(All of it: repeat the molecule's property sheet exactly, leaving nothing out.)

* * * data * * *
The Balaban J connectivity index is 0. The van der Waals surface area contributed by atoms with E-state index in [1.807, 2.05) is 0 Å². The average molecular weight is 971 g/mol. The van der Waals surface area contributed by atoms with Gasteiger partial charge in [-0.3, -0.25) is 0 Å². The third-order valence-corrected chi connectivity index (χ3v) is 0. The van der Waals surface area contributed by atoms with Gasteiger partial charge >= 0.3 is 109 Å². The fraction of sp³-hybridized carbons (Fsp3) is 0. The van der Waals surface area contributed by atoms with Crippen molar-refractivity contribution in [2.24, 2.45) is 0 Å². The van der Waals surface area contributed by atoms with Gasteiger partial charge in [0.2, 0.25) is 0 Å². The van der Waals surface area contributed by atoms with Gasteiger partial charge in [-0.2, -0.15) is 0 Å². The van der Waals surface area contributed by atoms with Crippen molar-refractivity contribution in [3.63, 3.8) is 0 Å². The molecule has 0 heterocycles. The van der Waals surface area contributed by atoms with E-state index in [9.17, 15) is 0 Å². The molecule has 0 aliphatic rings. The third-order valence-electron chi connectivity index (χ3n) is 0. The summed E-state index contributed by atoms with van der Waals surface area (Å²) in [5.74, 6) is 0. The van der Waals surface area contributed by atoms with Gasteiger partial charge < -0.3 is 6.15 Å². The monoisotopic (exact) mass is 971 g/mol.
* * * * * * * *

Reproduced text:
The Balaban J connectivity index is 0. The van der Waals surface area contributed by atoms with E-state index in [1.807, 2.05) is 0 Å². The average molecular weight is 971 g/mol. The van der Waals surface area contributed by atoms with Gasteiger partial charge in [-0.3, -0.25) is 0 Å². The third-order valence-corrected chi connectivity index (χ3v) is 0. The van der Waals surface area contributed by atoms with Gasteiger partial charge >= 0.3 is 109 Å². The fraction of sp³-hybridized carbons (Fsp3) is 0. The van der Waals surface area contributed by atoms with Crippen molar-refractivity contribution in [2.24, 2.45) is 0 Å². The van der Waals surface area contributed by atoms with Gasteiger partial charge in [0.2, 0.25) is 0 Å². The van der Waals surface area contributed by atoms with Gasteiger partial charge in [-0.2, -0.15) is 0 Å². The van der Waals surface area contributed by atoms with Crippen molar-refractivity contribution in [3.63, 3.8) is 0 Å². The molecule has 0 heterocycles. The van der Waals surface area contributed by atoms with E-state index in [9.17, 15) is 0 Å². The molecule has 0 aliphatic rings. The third-order valence-electron chi connectivity index (χ3n) is 0. The summed E-state index contributed by atoms with van der Waals surface area (Å²) in [5.74, 6) is 0. The van der Waals surface area contributed by atoms with Gasteiger partial charge < -0.3 is 6.15 Å². The monoisotopic (exact) mass is 971 g/mol.